SIPRI is pleased to launch a new film about the complexity of the food security crisis in South Sudan and the efforts needed to build stability and peace in a context of climate change impacts and intercommunal violence.
The film ‘Food security and why it matters for peace in South Sudan’ is part of the wider knowledge partnership between SIPRI and the World Food Programme (WFP), which aims to strengthen WFP’s contribution to achieving peace in the countries where it works.
In September, SIPRI released a series of video interviews with local people and humanitarian workers in South Sudan’s Jonglei State, exploring their perceptions of food security, violence and development challenges. ‘Food security and why it matters for peace in South Sudan’ mixes extracts from those interviews with new footage and graphics.
Watch the film and Spotlight interview series on SIPRI’s YouTube channel.
South Sudan gained independence from Sudan in July 2011. Since then, the people of South Sudan have suffered violence from different sources. Every state and administrative area of the country faces its own constellation of human security challenges. In Jonglei State, particularly in a swampy lowland area called the Sudd, the population is experiencing a catastrophic combination of intercommunal violence, food insecurity, climate change impacts, political turmoil and underdevelopment.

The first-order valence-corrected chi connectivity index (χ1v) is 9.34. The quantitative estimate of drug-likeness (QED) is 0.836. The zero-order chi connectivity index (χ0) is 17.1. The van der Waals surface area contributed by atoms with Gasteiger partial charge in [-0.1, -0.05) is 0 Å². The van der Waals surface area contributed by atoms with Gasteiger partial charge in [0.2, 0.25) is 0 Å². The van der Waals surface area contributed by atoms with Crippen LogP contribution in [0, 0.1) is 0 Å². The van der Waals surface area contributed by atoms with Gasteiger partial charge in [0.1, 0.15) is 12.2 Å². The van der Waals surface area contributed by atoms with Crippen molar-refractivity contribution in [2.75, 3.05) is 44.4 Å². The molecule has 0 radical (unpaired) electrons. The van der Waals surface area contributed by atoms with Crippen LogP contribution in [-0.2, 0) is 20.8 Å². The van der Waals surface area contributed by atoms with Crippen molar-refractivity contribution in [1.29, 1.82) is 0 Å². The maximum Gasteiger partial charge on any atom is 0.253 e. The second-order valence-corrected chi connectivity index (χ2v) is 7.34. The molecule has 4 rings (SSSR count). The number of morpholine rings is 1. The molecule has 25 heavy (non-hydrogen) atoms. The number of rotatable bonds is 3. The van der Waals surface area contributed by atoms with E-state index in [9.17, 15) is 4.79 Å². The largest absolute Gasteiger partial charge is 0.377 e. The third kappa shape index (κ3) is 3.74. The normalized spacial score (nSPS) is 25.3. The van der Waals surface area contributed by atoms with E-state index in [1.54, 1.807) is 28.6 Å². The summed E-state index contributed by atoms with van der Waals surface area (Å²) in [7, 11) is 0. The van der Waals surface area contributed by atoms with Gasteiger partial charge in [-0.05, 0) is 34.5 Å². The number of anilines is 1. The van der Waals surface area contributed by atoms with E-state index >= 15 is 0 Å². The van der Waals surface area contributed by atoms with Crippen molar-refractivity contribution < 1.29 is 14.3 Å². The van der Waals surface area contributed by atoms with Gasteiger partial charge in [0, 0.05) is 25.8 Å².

‘Food security and why it matters for peace in South Sudan’ highlights the critical role that humanitarian organizations play in providing food and essential services, especially in conflict-affected areas and those impacted by drought, floods and other climate-related hazards.
The film closes with thoughts from interviewees about how to build resilience and move from emergency response to development in order to break the cycle of violence, poverty and displacement for the people of Jonglei.
About the SIPRI–WFP knowledge partnership
The pillars of the SIPRI–WFP knowledge partnership include improving the evidence base for the relationship between food and security; operationalizing findings in current and future programmes—particularly those in pursuit of Sustainable Development Goal 16; and developing policy that clearly articulates WFP’s contribution to sustainable peace and conflict prevention. The research for Phase I of this partnership visited four case study countries—El Salvador, Iraq, Kyrgyzstan and Mali—and produced initial findings in June 2019. Research in Phase II has been broadened to incorporate new countries, including South Sudan, and deepened through a focus on five thematic areas: stabilization, climate change, gender, cash-based programmes and measurement. Read more about SIPRI’s Food, Peace and Security Programme.